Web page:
Mets' Butch Huskey hits a sacrifice fly in the first...

Mets' Butch Huskey hits a sacrifice fly in the first inning off San Francisco Giants pitcher Wilson Alvarez Tuesday, Aug. 26, 1997. Credit: ASSOCIATED PRESS/MARK LENNIHAN

The day is about the man, but also the jersey. The No. 42, to be exact, which since its MLB-wide retirement in 1997 has been worn by every player each year on April 15.

Each year, that is, except this one.

There will be a Jackie Robinson Day. Just no baseball to accompany it, because the stadiums never opened this season, shut down indefinitely by the coronavirus pandemic.

So those No. 42 jerseys will remain in storage, tributes that didn’t get unpacked this year. Memories unmade.

Instead, we look to the past, and for Butch Huskey — one of only 13 players who wore the No. 42 before it was permanently turned over to Jackie — that means glancing up at a glass frame on the wall of his home in Lawton, Oklahoma.

Inside that frame is Huskey’s Mets jersey from that night at Shea Stadium, signed by Robinson’s widow, Rachel. His voice comes alive talking about it, as if the event were yesterday rather than almost a quarter-century ago. President Clinton spoke to the crowd of nearly 54,000 about Jackie’s legacy during a ceremony that halted the game in the fifth inning, a gesture of respect for the man’s extraordinary life.

Huskey first learned of Robinson in high school when a teacher suggested he do a book report on the legendary figure. It made such an impression on him that he decided to wear the No. 42 to embark on his pro career, which began as a seventh-round draft pick of the Mets.

A view from behind home plate displaying the art on...

A view from behind home plate displaying the art on the field in memory of Jackie Robinson during the Dodgers 5-2 win over the Mets at Shea Stadium on April 16, 1997. Butch Huskey of the New York Mets is the batter. Credit: Getty Images/Al Bello

Eight years later, he no longer was reading about history. Huskey was among those making it.

 “Is that not amazing?” he said Tuesday during a phone interview. “That was an amazing night for me. When I look at that jersey and see her signature on there, that reminds me of the whole night all over again. It was an awesome feeling to be a part of it.”

 That Huskey was even at Shea was a tribute to Robinson. Sure, his talent played a role in getting him there, but reflecting back on those school days, he can’t help but credit the lessons learned from Robinson’s extraordinary life.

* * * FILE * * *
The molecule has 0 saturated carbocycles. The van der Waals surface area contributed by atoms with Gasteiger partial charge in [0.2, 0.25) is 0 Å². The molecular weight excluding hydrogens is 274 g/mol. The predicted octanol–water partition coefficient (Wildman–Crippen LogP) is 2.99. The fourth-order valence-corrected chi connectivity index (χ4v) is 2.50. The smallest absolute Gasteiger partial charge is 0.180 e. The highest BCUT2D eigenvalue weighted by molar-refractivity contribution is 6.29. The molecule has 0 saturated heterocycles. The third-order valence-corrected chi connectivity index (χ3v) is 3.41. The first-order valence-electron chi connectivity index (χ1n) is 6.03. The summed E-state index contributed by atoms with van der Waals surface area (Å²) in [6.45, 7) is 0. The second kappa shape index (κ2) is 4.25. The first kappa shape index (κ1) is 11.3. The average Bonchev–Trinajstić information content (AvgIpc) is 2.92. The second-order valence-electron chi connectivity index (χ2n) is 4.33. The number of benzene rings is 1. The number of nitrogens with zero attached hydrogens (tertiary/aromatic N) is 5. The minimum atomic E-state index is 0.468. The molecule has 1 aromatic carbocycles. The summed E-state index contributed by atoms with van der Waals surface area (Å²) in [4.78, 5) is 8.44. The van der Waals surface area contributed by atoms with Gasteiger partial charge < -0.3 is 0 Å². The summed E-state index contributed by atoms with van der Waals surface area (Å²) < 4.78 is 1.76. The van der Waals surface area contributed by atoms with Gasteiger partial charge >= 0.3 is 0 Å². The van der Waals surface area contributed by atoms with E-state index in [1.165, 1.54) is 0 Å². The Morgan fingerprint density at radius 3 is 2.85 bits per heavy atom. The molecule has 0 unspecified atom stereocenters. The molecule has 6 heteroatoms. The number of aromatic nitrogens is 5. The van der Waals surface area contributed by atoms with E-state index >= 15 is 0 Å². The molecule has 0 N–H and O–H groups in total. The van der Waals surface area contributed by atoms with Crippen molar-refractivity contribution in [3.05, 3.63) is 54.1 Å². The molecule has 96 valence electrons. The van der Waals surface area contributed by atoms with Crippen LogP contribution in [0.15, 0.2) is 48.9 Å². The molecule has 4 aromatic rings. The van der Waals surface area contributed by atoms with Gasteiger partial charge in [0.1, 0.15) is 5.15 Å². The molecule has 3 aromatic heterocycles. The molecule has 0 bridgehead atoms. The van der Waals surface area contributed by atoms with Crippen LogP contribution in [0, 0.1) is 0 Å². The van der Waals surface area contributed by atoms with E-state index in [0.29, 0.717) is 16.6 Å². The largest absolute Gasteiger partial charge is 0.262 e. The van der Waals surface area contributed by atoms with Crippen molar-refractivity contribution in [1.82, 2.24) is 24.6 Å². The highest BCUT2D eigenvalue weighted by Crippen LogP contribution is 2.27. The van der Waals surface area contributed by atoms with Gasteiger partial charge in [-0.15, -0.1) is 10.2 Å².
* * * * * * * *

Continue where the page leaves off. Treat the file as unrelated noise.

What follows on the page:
Huskey remembers having to settle for No. 36 back then — “The numbers didn’t go high enough,” he said — but that didn’t mean he couldn’t honor Robinson in other ways.

"I think, as a young black male growing up, I faced situations — they weren't quite as harsh as the ones [Robinson] did,” Huskey said. “But to know that he made it to that level and persevered at that level after everything that he had gone through and still was going through while he was playing — that touched me.

“And if it wasn't for him, you know, I may not have went to baseball. I may have gone on some other route. But I like the perseverance that he showed. And I kind of put that in the back of my mind and used that as a driving force.”

Huskey struggled with expectations during his five years in Flushing, but it just so happened that his best season was 1997, when he batted .287 with 24 home runs in 142 games. He played for four more teams and actually switched to No. 44 with the Red Sox, only because he didn’t want to invite daily comparisons with Mo Vaughn, who along with Huskey had been one of the original 42s.

In Huskey’s mind, it all came back to Jackie’s perseverance, and the same could be said of what’s going on today.

Huskey recalled how Oklahoma City was at the eye of the COVID-19 storm  in March when it was announced that Jazz center Rudy Gobert had tested positive before that night’s game against the Thunder. One of Gobert's Jazz teammates, Donovan Mitchell, had visited a local high school before also testing positive for the coronavirus.

“They closed down that school right away,” Huskey said, “and then it had a domino effect around the state. It was pretty scary.”

Now Huskey sees what’s going on in New York City, a place he considers his second home, and doesn’t even recognize it. Last year, his 15-year-old daughter Kennedy — a skilled softball player — loved her first visit, which makes the ghostly visions of empty avenues and dark buildings tougher to stomach, even from afar.

“It’s so sad,” Huskey said. “Just shocking.”

From a baseball perspective, Huskey lamented the fact that Robinson’s inspiring legacy hasn’t been able to reverse the shrinking population of African-American players, a trend with which MLB continues to struggle. But despite the distance, the Mets still are very much his team, and he watches them every chance he gets.

“They gave me a chance to fulfill my dreams,” Huskey said.

Unfortunately, on this Jackie Robinson Day, those dreams must be deferred for another year.